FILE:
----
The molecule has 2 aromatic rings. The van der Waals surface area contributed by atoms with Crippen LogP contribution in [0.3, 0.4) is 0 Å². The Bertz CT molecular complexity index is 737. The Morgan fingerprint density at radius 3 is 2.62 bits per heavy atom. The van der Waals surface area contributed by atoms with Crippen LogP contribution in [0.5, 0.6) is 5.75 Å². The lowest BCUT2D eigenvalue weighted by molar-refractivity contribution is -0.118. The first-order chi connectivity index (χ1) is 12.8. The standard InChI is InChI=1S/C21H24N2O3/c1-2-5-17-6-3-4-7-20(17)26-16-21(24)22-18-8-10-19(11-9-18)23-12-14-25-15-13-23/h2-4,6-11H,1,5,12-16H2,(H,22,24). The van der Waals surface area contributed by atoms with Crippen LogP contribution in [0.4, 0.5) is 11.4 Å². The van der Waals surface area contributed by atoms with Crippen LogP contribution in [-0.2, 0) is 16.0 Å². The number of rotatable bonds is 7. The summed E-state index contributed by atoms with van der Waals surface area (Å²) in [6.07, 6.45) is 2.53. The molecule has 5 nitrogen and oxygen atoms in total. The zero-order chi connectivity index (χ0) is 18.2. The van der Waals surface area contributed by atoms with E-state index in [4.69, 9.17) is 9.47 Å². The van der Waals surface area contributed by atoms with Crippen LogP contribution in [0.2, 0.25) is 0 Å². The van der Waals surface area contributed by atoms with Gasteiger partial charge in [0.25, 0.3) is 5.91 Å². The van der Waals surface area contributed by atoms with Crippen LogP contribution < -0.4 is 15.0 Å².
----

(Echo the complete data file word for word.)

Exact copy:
The molecule has 2 aromatic rings. The van der Waals surface area contributed by atoms with Crippen LogP contribution in [0.3, 0.4) is 0 Å². The Bertz CT molecular complexity index is 737. The Morgan fingerprint density at radius 3 is 2.62 bits per heavy atom. The van der Waals surface area contributed by atoms with Crippen LogP contribution in [0.5, 0.6) is 5.75 Å². The lowest BCUT2D eigenvalue weighted by molar-refractivity contribution is -0.118. The first-order chi connectivity index (χ1) is 12.8. The standard InChI is InChI=1S/C21H24N2O3/c1-2-5-17-6-3-4-7-20(17)26-16-21(24)22-18-8-10-19(11-9-18)23-12-14-25-15-13-23/h2-4,6-11H,1,5,12-16H2,(H,22,24). The van der Waals surface area contributed by atoms with Crippen LogP contribution in [0.4, 0.5) is 11.4 Å². The van der Waals surface area contributed by atoms with Crippen LogP contribution in [-0.2, 0) is 16.0 Å². The number of rotatable bonds is 7. The summed E-state index contributed by atoms with van der Waals surface area (Å²) in [6.07, 6.45) is 2.53. The molecule has 5 nitrogen and oxygen atoms in total. The zero-order chi connectivity index (χ0) is 18.2. The van der Waals surface area contributed by atoms with E-state index in [4.69, 9.17) is 9.47 Å². The van der Waals surface area contributed by atoms with Crippen LogP contribution in [0.2, 0.25) is 0 Å². The van der Waals surface area contributed by atoms with Gasteiger partial charge in [0.25, 0.3) is 5.91 Å². The van der Waals surface area contributed by atoms with Crippen LogP contribution < -0.4 is 15.0 Å².